Sookie is a cocktail waitress in a small Louisiana town whose ability to read minds gets her wrapped up in the affairs of the supernatural, including a very tall-dark-and-handsome vampire. This series was the origin of the True Blood HBO show, but in my opinion these audiobooks are far superior. Johanna Parker is, I kid you not, the best audiobook narrator of all time.

12. Anything book ever written by David Sedaris

You can’t go wrong with a collection of David Sedaris stories. Whether it’s childhood tales of learning guitar from a midget to settling down at 50 years old in Paris with his partner, these essays will have you rolling on the floor laughing. Best of all, Sedaris reads all of his own stories for the audiobooks and does so in a way that makes them closer to stand-up comedy than a simple novel.

Have you ever listened to audiobooks, and if so, what are some of your favorites? Have you ever read any of these books?

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The Velvet Underground Outfit

Velvet Underground 3Velvet Underground 1Velvet Underground 5Velvet Underground 4Velvet Underground 2So I know things have gotten a little heavy here on the blog lately. From talking about controversial posts to my case of the January blues, we’ve been getting introspective and reflective and a lot of other -ectives. I want to just take two seconds to thank everyone for your incredibly thoughtful comments on my post last Friday. I’m not even exaggerating when I say you guys made me tear up, and I wish I could have spent 30 minutes writing each of you responses. It’s pretty clear you would all be fabulous people to get coffee with!

Today, I’m going to go simple and light and share my Velvet Underground outfit with you guys. I really love pairing big, glam jewelry with edgy band tees – something about combining glitz with grunge is so chic, you know?

I picked up these shoes and this necklace last friday as a way to wrap up my terrible week. Shopping therapy isn’t necessarily the healthiest or most affordable, but gosh darn it, sometimes it’s just what the doctor ordered.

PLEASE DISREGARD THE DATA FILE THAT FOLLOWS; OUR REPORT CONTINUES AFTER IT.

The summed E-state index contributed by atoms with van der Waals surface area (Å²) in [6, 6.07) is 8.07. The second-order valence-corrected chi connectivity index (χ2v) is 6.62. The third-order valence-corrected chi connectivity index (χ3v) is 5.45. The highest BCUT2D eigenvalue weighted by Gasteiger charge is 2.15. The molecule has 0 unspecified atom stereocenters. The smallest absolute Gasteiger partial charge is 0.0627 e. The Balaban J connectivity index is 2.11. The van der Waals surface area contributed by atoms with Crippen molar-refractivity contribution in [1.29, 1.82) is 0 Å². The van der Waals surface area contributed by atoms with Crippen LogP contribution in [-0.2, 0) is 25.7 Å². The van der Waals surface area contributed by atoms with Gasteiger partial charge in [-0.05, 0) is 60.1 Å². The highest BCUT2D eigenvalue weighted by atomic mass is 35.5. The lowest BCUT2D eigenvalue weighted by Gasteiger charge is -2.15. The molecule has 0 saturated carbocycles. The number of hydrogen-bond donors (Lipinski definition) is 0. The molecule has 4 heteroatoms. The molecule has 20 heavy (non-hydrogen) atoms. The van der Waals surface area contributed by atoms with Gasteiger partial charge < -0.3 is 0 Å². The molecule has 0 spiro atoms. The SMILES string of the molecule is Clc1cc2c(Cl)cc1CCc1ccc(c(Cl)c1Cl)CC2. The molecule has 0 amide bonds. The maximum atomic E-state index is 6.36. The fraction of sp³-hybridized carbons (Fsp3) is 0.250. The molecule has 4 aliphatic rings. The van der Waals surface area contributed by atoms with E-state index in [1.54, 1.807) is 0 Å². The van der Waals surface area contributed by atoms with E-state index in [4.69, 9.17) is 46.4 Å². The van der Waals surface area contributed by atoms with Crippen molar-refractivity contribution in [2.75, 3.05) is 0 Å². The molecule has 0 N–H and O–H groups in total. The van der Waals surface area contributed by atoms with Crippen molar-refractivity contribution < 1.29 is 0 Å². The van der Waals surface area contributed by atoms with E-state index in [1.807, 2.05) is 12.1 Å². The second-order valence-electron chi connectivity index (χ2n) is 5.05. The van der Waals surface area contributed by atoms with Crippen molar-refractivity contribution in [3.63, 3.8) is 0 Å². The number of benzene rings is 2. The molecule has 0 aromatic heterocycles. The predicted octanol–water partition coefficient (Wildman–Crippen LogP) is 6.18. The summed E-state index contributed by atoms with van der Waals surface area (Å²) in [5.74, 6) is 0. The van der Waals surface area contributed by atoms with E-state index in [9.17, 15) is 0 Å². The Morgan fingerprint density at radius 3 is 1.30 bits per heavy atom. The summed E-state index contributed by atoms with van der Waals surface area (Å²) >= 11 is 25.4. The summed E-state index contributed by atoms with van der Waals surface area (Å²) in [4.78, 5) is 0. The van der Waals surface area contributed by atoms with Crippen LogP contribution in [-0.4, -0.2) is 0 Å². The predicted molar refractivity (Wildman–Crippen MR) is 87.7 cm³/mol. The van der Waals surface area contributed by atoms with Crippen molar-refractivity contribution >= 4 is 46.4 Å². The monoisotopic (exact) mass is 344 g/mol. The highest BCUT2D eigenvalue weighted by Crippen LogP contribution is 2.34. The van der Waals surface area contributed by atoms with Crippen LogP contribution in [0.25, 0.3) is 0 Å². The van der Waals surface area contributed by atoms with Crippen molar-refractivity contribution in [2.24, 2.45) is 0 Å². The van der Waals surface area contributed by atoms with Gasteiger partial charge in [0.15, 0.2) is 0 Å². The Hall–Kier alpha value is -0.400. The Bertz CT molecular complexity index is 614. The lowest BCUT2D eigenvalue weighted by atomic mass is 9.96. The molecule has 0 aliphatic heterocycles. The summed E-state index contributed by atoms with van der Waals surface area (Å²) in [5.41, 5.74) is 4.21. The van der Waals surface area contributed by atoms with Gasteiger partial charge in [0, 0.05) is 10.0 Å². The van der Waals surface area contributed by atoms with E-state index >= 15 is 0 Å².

Do you guys ever indulge in some new shoes or a piece of cheap jewelry after a terrible week? What’s something you’ve splurged on lately?

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If We Were Friends Grabbing Coffee…

Coffee Shop

If we were friends grabbing coffee, I’d tell you the last week has been tough. It’s the first time in a long time I can remember when I’ve woken up every morning apathetic and like there’s no point in getting out of bed. It would be far too hasty to call this a depression, but it has the same characteristics as one. Nothing has really changed – same job, same boyfriend, same home. Depression is pretty illogical that way sometimes, huh? I’m working on shaking myself out of it, and fortunately I’ve built up some good tools over the years to manage these negative moods, but it’s been difficult.

If we were friends grabbing coffee, I’d tell you that I started a new kickboxing class! It’s absurdly expensive, but it’s right across the street from my house, and if there’s one thing I know about myself, it’s that I’m very good at talking myself out of going to the gym. I did some kickboxing in college and really loved it, but in the last year I’ve gotten pretty lax about exercise. Kickboxing is so mentally engaging and fast paced, you don’t even think about what an insane workout you’re getting. The coaches are dedicated and patient, and I have bruises covering my shins and I kind of love it.

If we were friends grabbing coffee, I’d tell you that my small social media marketing company was acquired by a medium-sized PR agency a few months ago for us to become their social branch. So far it’s been an easy transition, but work has still been slow. I’ve felt a little less than mentally challenged and not very excited about my projects, plus I’ve been helping out with a bunch of new client proposals, which are fun but can be discouraging because of the lack off payoff. Still, the advantages of my job are huge – it’s a ten minute drive from my house, I love my coworkers, my dog comes with me to work every day, the pay is decent, and I get to work in an industry I’m excited about. I’m hoping this is just the low dip in the typical ups-and-downs of a good job.

If we were friends grabbing coffee, I’d tell you how my main focus in life has been blogging. I wasn’t sure if this whole blogging thing would really stick, since I tend to be the sort of person who gets super into something and then just totally loses interest a few months later. Yet I have deeply enjoyed the process of writing and creating posts, taking photographs, marketing my blog, and getting to know everyone who is here reading this. I have been so incredibly blown away by the thoughtful, heartfelt comments people leave on my posts. Bloggers always says “the community is the best part” and while it sounds so cheesy (and even a bit insincere), it’s really true.

What’s going on in your life? What are you thinking about and doing? Fill me in (and be honest)! You are welcome to comment anonymously if you’d feel more comfortable.